“We want to ensure that students attending college and university can afford to do it,” Craitor told a gathering of students, staff and faculty. “The role of government is to make it as accessible as possible as students move forward with their education.”
As of January 1, 2012, students who are within four years of graduating from secondary school, with family income of $160,000 or less per year will be eligible for a tuition rebate. The program is for postsecondary programs, including applied degree programs offered by colleges. Qualifying students in a college program will receive a rebate of $730, while students enrolled in a degree program at a university or college will receive $1,600.
“This is a huge win for students because there are two major issues students identify with, affordability and accessibility, and this program aims to help satisfy both,” said Student Administrative Council (SAC) President Brian Costantini, who also serves as the President of the Canadian Federation of Students (CFS). “ I’m very pleased to see that the government is truly listening to what students and our organizations have suggested as solutions to student issues such as these.”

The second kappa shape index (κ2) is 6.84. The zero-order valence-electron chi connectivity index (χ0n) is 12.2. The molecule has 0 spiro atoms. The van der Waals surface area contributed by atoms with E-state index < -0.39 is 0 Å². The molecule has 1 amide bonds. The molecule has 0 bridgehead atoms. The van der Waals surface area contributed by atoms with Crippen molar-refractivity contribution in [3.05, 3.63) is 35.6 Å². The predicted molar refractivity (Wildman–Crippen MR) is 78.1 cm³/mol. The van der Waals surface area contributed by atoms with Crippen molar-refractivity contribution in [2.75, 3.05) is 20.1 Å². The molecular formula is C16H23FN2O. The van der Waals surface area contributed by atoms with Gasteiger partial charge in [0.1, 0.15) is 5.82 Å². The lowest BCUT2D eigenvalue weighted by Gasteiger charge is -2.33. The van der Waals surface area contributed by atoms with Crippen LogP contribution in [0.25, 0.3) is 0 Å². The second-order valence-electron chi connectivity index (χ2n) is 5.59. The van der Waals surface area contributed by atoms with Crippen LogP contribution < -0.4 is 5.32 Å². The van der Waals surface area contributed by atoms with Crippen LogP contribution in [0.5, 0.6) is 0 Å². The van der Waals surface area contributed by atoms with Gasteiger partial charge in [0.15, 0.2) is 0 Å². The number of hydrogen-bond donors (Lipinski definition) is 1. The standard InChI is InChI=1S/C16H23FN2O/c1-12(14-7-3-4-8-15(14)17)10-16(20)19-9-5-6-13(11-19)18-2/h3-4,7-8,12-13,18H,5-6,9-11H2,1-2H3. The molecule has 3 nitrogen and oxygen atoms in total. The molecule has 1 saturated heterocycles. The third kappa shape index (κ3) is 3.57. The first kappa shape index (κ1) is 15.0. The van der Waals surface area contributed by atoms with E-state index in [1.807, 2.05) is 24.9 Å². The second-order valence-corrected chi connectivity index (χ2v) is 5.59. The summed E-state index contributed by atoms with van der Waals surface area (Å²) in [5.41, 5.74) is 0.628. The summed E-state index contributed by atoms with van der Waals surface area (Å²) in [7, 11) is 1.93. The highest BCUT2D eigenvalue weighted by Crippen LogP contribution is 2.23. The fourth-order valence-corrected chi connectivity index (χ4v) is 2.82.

“The Ontario government’s tuition rebate is welcome news for students and their families,” said Niagara College Acting President Steve Hudson. “Nearly 90 programs at Niagara College are eligible for support under this program and more than 5,000 students are potentially eligible, based on age alone. It will undoubtedly reduce the financial pressures on these students.”
Learn more about the provincial government’s tuition rebate at